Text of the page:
How a crash ended an F1 journalist's bid to break the British land speed record

The F1 world spends so much time in airports that traditional summer holidays rather lose their appeal. The creature comforts of one's own home are vastly more appealing than another night spent sleeping in a hotel bed, or another pass through airport security. But even a staycation has its excitements...

This August, mid-way through the break, I found myself in an airfield in Yorkshire, watching fellow F1 journalist and dear friend David Tremayne attempt to break the British land speed record.

For as long as I've known him, David has been working on his land speed record project, finding sponsorship and technical experts to help him run the Duo STAY GOLD jetcar despite a long-running series of engine problems. It is a passion project, one inspired by his childhood admiration of Donald Campbell, and of those men who had attempted and broken water and land speed records.

Two summers ago, I spent a day watching the STAY GOLD team testing at Kemble, but running was cut short: something wrong with the fuel pump, I think, and not enough power delivery. A lot of blood, sweat, and expertise later, August 2017 was nominated for the first attempts at timed runs, this time at a disused airfield in Elvington, also the site of the Yorkshire Air Museum and Allied Forces Memorial.

It rained overnight before we were supposed to run, and conditions were unpredictable when we gathered at Elvington on Thursday. A jetcar is a delicate beast, and all manner of tinkering and tweaking was required before GOLD was ready for launch. Once the car was ready, the driver had to be prepared, and Tremayne practiced getting out of the car in a hurry under the watchful eye of an ambulance crew.

Those of us present as observers signed the obligatory 'motorsport is dangerous' waivers, and it was time for the initial run. Out on the runway, the air behind the jetpipe started to shimmer as heat began to build. Then, with a pop and the roar of a jet engine firing up, GOLD was off, leaving nothing in her wake but dust and ringing ear drums. It was fast, but not fast enough -- the reheat hadn't worked at full capacity, and Tremayne had managed an average of 'only' 192mph and a peak of 206mph.

The record to beat was 301.670mph, set by Colin Fallows in July 2007 at the longer RAF Fairford, where bureaucrats wouldn't let Tremayne run.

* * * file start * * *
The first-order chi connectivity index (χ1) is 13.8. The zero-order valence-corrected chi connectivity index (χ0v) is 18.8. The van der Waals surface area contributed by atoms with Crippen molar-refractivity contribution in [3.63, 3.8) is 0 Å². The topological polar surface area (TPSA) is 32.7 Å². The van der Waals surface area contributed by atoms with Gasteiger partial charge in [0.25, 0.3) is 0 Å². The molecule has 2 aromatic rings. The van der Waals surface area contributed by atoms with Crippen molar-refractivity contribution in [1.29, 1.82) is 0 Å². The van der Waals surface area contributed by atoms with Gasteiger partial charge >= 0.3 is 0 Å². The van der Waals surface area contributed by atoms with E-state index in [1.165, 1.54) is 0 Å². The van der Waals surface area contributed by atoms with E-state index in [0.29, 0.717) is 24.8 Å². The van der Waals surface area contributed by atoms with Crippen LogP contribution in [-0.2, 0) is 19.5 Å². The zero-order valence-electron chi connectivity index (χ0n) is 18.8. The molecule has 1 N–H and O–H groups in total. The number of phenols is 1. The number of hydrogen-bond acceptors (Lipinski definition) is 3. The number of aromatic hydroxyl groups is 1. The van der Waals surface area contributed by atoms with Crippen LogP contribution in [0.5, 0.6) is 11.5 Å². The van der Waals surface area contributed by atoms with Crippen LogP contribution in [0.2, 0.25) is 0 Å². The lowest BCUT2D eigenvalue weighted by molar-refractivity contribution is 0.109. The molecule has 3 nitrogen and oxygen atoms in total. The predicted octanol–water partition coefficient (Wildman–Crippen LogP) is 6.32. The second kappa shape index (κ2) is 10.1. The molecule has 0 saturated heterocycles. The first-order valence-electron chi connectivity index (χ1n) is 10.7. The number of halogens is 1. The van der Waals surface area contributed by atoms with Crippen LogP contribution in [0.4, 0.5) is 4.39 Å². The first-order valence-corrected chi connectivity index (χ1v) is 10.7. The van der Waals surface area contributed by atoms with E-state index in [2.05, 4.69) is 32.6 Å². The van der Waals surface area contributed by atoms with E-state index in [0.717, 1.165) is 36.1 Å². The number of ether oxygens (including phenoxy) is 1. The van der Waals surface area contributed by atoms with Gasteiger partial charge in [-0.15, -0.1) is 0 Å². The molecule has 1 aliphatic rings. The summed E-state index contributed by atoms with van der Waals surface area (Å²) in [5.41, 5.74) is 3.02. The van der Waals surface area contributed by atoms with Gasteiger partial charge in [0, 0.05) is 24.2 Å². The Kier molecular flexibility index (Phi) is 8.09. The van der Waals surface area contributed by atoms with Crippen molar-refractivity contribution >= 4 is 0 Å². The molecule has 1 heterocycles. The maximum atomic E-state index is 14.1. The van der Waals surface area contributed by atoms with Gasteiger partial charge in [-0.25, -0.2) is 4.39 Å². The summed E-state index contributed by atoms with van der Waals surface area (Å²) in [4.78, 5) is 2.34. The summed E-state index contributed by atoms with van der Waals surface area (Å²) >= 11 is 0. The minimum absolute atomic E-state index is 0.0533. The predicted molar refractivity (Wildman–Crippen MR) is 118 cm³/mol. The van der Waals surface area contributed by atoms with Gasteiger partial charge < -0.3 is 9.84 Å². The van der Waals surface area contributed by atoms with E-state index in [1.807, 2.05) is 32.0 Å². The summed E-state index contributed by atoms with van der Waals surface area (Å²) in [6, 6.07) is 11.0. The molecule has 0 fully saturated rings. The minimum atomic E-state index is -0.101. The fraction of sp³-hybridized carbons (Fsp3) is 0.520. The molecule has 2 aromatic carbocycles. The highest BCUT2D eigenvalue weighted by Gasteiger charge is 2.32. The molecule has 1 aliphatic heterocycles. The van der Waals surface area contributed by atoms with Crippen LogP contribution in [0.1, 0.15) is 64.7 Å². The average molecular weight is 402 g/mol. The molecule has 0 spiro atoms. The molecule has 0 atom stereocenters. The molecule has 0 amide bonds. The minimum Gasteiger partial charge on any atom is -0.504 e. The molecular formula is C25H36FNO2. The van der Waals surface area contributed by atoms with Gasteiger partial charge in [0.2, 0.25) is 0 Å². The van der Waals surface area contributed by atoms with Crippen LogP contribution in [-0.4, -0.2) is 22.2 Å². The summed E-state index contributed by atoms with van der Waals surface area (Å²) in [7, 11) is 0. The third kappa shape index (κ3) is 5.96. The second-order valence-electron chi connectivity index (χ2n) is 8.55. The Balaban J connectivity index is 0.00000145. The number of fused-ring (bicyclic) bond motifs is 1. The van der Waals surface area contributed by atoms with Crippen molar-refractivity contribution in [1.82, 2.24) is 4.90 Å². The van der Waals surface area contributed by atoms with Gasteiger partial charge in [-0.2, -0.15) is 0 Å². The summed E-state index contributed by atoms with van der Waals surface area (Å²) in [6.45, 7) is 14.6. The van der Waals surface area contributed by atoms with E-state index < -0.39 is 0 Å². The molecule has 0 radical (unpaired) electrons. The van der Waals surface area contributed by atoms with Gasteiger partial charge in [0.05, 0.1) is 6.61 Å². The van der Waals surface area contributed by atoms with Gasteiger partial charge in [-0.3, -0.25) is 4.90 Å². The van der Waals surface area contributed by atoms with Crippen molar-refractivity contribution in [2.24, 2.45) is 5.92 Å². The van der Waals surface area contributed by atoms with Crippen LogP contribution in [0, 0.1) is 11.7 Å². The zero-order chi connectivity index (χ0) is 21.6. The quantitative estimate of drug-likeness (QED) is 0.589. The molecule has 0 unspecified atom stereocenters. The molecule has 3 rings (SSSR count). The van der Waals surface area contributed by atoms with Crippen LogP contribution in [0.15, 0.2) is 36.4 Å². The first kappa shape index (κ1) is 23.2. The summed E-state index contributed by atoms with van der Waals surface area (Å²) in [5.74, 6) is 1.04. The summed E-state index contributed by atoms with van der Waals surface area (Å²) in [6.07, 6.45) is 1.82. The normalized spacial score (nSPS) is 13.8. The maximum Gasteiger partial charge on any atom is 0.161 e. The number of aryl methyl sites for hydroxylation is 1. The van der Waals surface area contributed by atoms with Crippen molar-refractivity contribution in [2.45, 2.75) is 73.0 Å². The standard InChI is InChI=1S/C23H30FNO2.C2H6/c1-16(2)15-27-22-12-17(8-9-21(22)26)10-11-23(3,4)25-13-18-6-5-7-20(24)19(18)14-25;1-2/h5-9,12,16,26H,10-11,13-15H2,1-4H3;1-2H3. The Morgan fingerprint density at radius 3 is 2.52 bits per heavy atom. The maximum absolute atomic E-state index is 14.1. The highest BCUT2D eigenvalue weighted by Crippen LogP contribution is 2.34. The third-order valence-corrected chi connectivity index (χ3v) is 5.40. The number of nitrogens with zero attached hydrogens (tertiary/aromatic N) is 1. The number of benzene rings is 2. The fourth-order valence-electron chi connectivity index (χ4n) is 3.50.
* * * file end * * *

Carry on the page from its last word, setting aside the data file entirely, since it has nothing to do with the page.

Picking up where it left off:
The rhythms of a land speed record attempt are not dissimilar to those found at a drag race: 45 minutes spent preparing the car for a run that lasts much less than a minute. Repeat, until the fuel runs out. By lunchtime on Thursday, the STAY GOLD team had run once, and we had taken endless comedy photos of trainered feet sticking out of the engine as investigations were made of the 'bishop's hat' within.

By late afternoon, GOLD was ready to roll again, and it was time for the second attempt. With the five o'clock curfew drawing ever closer, one run was definite and two was ambitious but possible.

The engine began to whirr, the heat haze began to shimmer, and with a massive bang a jet of flame spurted out of GOLD and the car rocketed forward. But despite the spectacle, the speed just wasn't there. Major engine work was needed overnight, as pieces warped by the ferocious heat needed reshaping to ensure maximum performance on Friday. Day one was done.

As for David, the day had proved frustrating -- not enough runs, not enough speed -- but the experience had been anything but. Speaking after the event, Tremayne told me that he'd felt nothing but calm in the cockpit -- no peaks and troughs of adrenaline, no nerves. Just sheer focus and absolute calm. Looking at him, it was easy to believe.

The second day of running started well. The engine had been improved overnight after heroic effort as the team returned to their Darlington base, and the first tests of the engine and power-boosting reheat were looking good. Run one saw a dramatic launch, but again early loss of the reheat meant another average speed of 195mph and the same peak of 206, more than 100mph behind where we wanted to be.

GOLD was rolled back to the pits -- a canopy next to the runway -- for some more prodding and tweaking, and by 11.30 we were ready to run again. I crouched down beside the car, a safe distance to the side, and started recording the launch on my phone. Ear defenders on, GOLD burst to life with such a guttural roar that a full hour later I could still feel the echoes of her start in my eardrums.

This was it. This was the run. There was no doubt that GOLD was going as fast as she'd ever been. But down the two-mile stretch of runway, something wasn't right. Trouble developed as Tremayne deployed the braking parachute.

Over the radio, a call: "275.260mph, I repeat -- 275.260mph". We cheered. That was a solid average, an 80mph improvement. And then we saw the ambulance heading to the far end of the runway. GOLD had rolled over two and a half times.

It was a tense few minutes before the news started feeding back, first over walkie-talkie and then on our WhatsApp group. Incredibly, David was okay. A sudden crosswind had attacked the parachute and generated terminal and uncontrollable oversteer at 248mph, after he had hit a peak speed of 296.6mph as he exited the measured distance. There were some bruised unmentionables for the driver and scraped hand, but GOLD bore the brunt of the damage and her rear end and front suspension were twisted and damaged. There would be no more running today.

As if to underline that fact, the heavens opened and rain poured from an otherwise blue sky. Better luck next time, whenever that may be after an expensive rebuild...

Watch the run in full below...